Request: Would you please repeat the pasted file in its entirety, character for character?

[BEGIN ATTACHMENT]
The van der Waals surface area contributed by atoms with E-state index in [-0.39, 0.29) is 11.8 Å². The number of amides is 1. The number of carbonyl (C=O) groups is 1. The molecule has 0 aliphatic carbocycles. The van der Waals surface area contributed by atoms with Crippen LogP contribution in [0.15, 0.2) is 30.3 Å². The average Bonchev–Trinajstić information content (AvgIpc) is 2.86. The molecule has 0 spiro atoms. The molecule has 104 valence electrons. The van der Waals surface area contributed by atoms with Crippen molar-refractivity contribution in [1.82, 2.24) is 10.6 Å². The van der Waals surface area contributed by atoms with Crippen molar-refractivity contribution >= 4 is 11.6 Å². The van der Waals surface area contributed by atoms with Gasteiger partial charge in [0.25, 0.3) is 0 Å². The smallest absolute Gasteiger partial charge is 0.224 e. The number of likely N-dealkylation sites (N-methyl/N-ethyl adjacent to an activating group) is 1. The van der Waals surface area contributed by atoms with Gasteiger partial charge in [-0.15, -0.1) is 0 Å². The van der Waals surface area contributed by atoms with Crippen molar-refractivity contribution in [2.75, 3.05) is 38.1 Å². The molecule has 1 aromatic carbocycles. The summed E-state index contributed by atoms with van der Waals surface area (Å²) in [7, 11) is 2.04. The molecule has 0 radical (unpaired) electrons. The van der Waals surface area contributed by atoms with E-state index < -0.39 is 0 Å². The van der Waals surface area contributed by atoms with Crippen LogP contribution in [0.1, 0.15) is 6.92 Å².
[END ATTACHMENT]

The van der Waals surface area contributed by atoms with E-state index in [-0.39, 0.29) is 11.8 Å². The number of amides is 1. The number of carbonyl (C=O) groups is 1. The molecule has 0 aliphatic carbocycles. The van der Waals surface area contributed by atoms with Crippen LogP contribution in [0.15, 0.2) is 30.3 Å². The average Bonchev–Trinajstić information content (AvgIpc) is 2.86. The molecule has 0 spiro atoms. The molecule has 104 valence electrons. The van der Waals surface area contributed by atoms with Crippen molar-refractivity contribution in [1.82, 2.24) is 10.6 Å². The van der Waals surface area contributed by atoms with Crippen molar-refractivity contribution >= 4 is 11.6 Å². The van der Waals surface area contributed by atoms with Gasteiger partial charge in [0.25, 0.3) is 0 Å². The smallest absolute Gasteiger partial charge is 0.224 e. The number of likely N-dealkylation sites (N-methyl/N-ethyl adjacent to an activating group) is 1. The van der Waals surface area contributed by atoms with Gasteiger partial charge in [-0.15, -0.1) is 0 Å². The van der Waals surface area contributed by atoms with Crippen molar-refractivity contribution in [2.75, 3.05) is 38.1 Å². The molecule has 1 aromatic carbocycles. The summed E-state index contributed by atoms with van der Waals surface area (Å²) in [7, 11) is 2.04. The molecule has 0 radical (unpaired) electrons. The van der Waals surface area contributed by atoms with E-state index < -0.39 is 0 Å². The van der Waals surface area contributed by atoms with Crippen LogP contribution in [0.1, 0.15) is 6.92 Å².